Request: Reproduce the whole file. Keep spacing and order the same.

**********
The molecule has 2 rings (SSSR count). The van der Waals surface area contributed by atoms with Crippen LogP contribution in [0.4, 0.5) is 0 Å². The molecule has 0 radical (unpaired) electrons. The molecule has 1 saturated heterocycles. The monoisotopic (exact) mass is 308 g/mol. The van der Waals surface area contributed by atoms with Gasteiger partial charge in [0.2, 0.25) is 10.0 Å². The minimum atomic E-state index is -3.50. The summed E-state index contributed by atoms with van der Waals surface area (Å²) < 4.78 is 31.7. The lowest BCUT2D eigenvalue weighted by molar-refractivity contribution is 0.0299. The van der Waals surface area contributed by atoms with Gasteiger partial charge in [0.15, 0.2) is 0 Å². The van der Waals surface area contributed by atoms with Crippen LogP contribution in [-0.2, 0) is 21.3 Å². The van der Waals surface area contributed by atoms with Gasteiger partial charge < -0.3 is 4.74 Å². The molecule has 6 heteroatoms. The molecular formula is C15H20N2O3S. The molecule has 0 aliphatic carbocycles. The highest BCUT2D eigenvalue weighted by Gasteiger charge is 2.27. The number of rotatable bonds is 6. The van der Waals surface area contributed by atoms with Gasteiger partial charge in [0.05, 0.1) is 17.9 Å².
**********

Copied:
The molecule has 2 rings (SSSR count). The van der Waals surface area contributed by atoms with Crippen LogP contribution in [0.4, 0.5) is 0 Å². The molecule has 0 radical (unpaired) electrons. The molecule has 1 saturated heterocycles. The monoisotopic (exact) mass is 308 g/mol. The van der Waals surface area contributed by atoms with Gasteiger partial charge in [0.2, 0.25) is 10.0 Å². The minimum atomic E-state index is -3.50. The summed E-state index contributed by atoms with van der Waals surface area (Å²) < 4.78 is 31.7. The lowest BCUT2D eigenvalue weighted by molar-refractivity contribution is 0.0299. The van der Waals surface area contributed by atoms with Gasteiger partial charge in [0.15, 0.2) is 0 Å². The van der Waals surface area contributed by atoms with Crippen LogP contribution in [-0.2, 0) is 21.3 Å². The van der Waals surface area contributed by atoms with Gasteiger partial charge < -0.3 is 4.74 Å². The molecule has 6 heteroatoms. The molecular formula is C15H20N2O3S. The molecule has 0 aliphatic carbocycles. The highest BCUT2D eigenvalue weighted by Gasteiger charge is 2.27. The number of rotatable bonds is 6. The van der Waals surface area contributed by atoms with Gasteiger partial charge in [0.05, 0.1) is 17.9 Å².